What Price Collaboration? The Case of F. R. Leavis
In his Preface to The Common Pursuit (1952), F. R. Leavis described the practice of literary criticism as a constructive collaboration: ‘“The common pursuit of true judgement”: that is how the critic should see his business, and what it should be for him. His perceptions and judgements are his, or they are nothing; but, whether or not he has consciously addressed himself to co-operative labour, they are inevitably collaborative.’1 Such an ideal of critical collaboration is problematic, as the Leavises’ own careers demonstrated. But their difficulties have too often been seen in terms of personality, while the true interest of the case is the other way round: the Leavises’ strong-minded conception of their own integrity throws light on the tensions of collaboratio as such.
KeywordsPersonal Wholeness Critical Ethic True Judgement Humanistic Education European Thought
Unable to display preview. Download preview PDF.
- 1.F. R. Leavis, The Common Pursuit (London: Chatto and Windus, 1965) v.Google Scholar
- 2.Milan Kundera, The Art of the Novel, trans. Linda Asher (London: Faber, 1988) 125.Google Scholar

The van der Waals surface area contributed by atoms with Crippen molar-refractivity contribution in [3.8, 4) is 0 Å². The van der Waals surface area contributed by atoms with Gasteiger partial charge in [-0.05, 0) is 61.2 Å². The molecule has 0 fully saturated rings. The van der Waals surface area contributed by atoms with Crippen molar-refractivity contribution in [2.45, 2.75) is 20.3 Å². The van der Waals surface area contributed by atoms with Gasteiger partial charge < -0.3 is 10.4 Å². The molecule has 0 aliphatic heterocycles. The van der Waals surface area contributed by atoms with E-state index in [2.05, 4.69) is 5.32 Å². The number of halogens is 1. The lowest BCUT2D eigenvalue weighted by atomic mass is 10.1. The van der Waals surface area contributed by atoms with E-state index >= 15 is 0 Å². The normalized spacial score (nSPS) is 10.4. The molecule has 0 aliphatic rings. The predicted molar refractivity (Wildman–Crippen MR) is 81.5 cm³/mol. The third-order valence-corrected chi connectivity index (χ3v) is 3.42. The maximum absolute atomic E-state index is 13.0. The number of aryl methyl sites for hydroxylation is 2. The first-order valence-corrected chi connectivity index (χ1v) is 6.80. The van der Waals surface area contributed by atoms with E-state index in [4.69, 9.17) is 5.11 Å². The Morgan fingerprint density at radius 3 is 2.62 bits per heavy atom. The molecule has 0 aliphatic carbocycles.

- 4.Bernard Williams, ‘Necessity Disguised as Luxury’, Times Higher Education Supplement, 23 January 1987, 4.Google Scholar
- 9.Leon Edel, Henry James, 2 vols (Harmondsworth: Penguin, 1977) II, 557.Google Scholar
- 10.See Judith Sklaar, ‘Let Us Not Be Hypocritical’, Dedalus 108 (Summer, 1979) 1–26.Google Scholar
- 11.See Jean Starobinski, Jean-Jacques Rousseau: Transparency and Obstruction, trans. Arthur Goldhammer (University of Chicago Press, 1988) 47.Google Scholar
- 12.Johann Wolfgang von Goethe, Wilhelm Meister’s Years of Apprenticeship, trans. H. M. Waidson (London: Calder, 1979), Book VII, Ch. 9, pp. 66–7.Google Scholar
- 15.Johann Wolfgang von Goethe, On the Uses and Disadvantages of History for Life, trans. Peter Preuss (Indianapolis: Hackett, 1983) 24.Google Scholar